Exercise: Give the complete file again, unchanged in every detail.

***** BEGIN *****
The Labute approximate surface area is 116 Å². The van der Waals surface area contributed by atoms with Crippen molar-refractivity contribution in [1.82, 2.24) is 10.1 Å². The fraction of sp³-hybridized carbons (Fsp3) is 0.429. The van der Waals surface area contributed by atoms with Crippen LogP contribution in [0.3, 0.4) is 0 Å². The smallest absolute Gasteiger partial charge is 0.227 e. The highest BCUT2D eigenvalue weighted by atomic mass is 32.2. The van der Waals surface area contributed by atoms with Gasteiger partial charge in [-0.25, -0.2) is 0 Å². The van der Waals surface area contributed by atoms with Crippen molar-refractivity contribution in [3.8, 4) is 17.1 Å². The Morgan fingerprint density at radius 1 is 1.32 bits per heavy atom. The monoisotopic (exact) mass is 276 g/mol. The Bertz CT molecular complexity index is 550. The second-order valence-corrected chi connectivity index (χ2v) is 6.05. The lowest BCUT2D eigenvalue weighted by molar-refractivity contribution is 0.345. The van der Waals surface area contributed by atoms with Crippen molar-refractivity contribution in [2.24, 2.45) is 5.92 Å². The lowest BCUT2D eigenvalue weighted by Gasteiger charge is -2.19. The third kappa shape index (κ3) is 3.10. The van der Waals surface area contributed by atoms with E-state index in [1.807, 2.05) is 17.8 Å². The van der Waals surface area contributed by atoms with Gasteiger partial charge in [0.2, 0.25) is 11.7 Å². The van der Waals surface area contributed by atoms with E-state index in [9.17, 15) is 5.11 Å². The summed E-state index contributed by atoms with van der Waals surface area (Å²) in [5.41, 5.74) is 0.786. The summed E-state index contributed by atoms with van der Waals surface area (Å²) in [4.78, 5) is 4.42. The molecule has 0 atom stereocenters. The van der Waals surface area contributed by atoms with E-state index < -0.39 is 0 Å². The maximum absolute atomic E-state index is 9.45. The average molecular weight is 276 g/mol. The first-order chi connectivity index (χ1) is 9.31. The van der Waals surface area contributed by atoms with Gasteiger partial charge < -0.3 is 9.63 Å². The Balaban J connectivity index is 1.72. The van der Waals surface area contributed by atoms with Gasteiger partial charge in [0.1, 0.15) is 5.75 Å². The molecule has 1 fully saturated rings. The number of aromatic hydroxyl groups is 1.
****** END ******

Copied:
The Labute approximate surface area is 116 Å². The van der Waals surface area contributed by atoms with Crippen molar-refractivity contribution in [1.82, 2.24) is 10.1 Å². The fraction of sp³-hybridized carbons (Fsp3) is 0.429. The van der Waals surface area contributed by atoms with Crippen LogP contribution in [0.3, 0.4) is 0 Å². The smallest absolute Gasteiger partial charge is 0.227 e. The highest BCUT2D eigenvalue weighted by atomic mass is 32.2. The van der Waals surface area contributed by atoms with Gasteiger partial charge in [-0.25, -0.2) is 0 Å². The van der Waals surface area contributed by atoms with Crippen molar-refractivity contribution in [3.8, 4) is 17.1 Å². The Morgan fingerprint density at radius 1 is 1.32 bits per heavy atom. The monoisotopic (exact) mass is 276 g/mol. The Bertz CT molecular complexity index is 550. The second-order valence-corrected chi connectivity index (χ2v) is 6.05. The lowest BCUT2D eigenvalue weighted by molar-refractivity contribution is 0.345. The van der Waals surface area contributed by atoms with Crippen molar-refractivity contribution in [2.24, 2.45) is 5.92 Å². The lowest BCUT2D eigenvalue weighted by Gasteiger charge is -2.19. The third kappa shape index (κ3) is 3.10. The van der Waals surface area contributed by atoms with E-state index in [1.807, 2.05) is 17.8 Å². The van der Waals surface area contributed by atoms with Gasteiger partial charge in [0.2, 0.25) is 11.7 Å². The van der Waals surface area contributed by atoms with E-state index in [9.17, 15) is 5.11 Å². The summed E-state index contributed by atoms with van der Waals surface area (Å²) in [5.41, 5.74) is 0.786. The summed E-state index contributed by atoms with van der Waals surface area (Å²) in [4.78, 5) is 4.42. The molecule has 0 atom stereocenters. The van der Waals surface area contributed by atoms with E-state index < -0.39 is 0 Å². The maximum absolute atomic E-state index is 9.45. The average molecular weight is 276 g/mol. The first-order chi connectivity index (χ1) is 9.31. The van der Waals surface area contributed by atoms with Gasteiger partial charge < -0.3 is 9.63 Å². The Balaban J connectivity index is 1.72. The van der Waals surface area contributed by atoms with Gasteiger partial charge in [0.1, 0.15) is 5.75 Å². The molecule has 1 fully saturated rings. The number of aromatic hydroxyl groups is 1.